The Delta State government says it is exploring alternative energy to effectively tackle the
challenges of poor electricity supply in the state remains a top priority.
Some of the sources that the state government is considering are solar, bio and wind energy.
The State Commissioner for Energy, Mr Newworld Safugha, announced the plan during the on-going end-of-year ministerial press briefing in Asaba, organised by the State Ministry of Information.
Mr Safugha, who presented a scorecard of the ministry under his watch, revealed that “the state currently requires about 1,010 megawatts of electricity to power the flurry of activities taking place in it,” but lamented that “only a paltry 100 megawatts – less than 10 Per cent – is
available from the national grid.”
“The consequence of this, is the frequent interruption of power supply in the state,” the commissioner explained.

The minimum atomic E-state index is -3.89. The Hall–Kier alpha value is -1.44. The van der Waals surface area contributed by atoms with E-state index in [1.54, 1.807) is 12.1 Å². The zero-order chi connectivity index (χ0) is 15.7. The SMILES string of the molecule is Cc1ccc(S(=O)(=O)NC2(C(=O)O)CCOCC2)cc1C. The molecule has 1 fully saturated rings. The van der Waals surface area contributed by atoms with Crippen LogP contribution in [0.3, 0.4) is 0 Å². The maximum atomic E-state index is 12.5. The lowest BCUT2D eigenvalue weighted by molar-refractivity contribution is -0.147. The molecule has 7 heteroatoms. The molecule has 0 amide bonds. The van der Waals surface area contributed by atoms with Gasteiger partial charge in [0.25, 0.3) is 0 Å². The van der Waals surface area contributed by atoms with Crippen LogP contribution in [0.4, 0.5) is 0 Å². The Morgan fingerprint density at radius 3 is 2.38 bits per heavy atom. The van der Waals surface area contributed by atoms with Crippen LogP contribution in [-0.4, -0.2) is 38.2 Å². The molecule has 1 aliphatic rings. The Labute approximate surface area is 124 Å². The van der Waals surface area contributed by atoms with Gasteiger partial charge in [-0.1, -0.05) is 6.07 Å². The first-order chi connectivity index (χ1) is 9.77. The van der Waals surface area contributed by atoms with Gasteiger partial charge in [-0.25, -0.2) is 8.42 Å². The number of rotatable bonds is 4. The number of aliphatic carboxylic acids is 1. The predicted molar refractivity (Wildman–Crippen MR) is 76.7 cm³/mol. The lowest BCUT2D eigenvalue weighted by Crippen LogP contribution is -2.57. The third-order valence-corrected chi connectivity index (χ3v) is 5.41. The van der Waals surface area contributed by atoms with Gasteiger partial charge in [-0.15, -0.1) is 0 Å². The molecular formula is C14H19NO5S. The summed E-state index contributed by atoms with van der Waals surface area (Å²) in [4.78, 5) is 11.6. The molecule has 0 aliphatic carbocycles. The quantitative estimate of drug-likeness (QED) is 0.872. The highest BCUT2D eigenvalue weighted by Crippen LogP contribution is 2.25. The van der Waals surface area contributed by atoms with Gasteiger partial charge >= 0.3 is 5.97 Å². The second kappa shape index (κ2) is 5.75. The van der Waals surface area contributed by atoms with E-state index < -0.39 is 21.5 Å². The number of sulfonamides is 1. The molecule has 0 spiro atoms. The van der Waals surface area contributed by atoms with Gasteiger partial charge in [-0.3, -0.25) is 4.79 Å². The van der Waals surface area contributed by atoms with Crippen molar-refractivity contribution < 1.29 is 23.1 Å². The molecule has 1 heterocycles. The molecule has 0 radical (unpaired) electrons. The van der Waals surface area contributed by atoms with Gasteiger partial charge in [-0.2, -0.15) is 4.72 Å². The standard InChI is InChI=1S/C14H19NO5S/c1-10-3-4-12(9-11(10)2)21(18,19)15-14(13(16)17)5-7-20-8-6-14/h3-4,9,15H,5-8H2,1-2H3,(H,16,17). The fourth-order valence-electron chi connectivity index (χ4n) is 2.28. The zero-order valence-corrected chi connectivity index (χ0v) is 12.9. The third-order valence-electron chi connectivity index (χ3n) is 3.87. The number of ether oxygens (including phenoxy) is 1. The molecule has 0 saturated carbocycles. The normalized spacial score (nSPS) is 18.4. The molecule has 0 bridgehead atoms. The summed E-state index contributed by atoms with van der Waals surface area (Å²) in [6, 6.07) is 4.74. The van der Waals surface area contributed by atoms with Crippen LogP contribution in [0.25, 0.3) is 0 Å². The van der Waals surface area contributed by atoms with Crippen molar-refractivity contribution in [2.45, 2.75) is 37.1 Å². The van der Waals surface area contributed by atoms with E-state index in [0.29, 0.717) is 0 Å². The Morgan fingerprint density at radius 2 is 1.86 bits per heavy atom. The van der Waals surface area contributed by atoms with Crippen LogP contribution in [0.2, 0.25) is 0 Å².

He highlighted that such inadequacy had necessitated the initiation of business partnership with three foreign investors, with a number of Memoranda of Understanding (MoUs) signed with the investors to sustain power supply from the renewable energy sources.
He noted that one of the investing enterprises, would be saddled with the task of generating 300 megawatts of electricity from Solar PV Plants in the state while another will focus on the construction of 100 megawatts of Solar PV Plant at Otolokpo/Umunede in Ika North- East Local Government Area of the state.
A third company will focus on the development of an 8.5 megawatts Gas Turbine Asaba Integrated Power Project to provide electricity power to all government offices, residential quarters and facilities in the state capital.
Mr Safugha also discloses that “in response to the electricity power challenges in the state, the government had spent about 936.5 million Naira on 25 power supply projects since the current administration took over power on May 29, last year, adding that the state is ready to do more in the years ahead. (Channels TV)
•Photo shows Delta Governor Ifeanyi Okowa.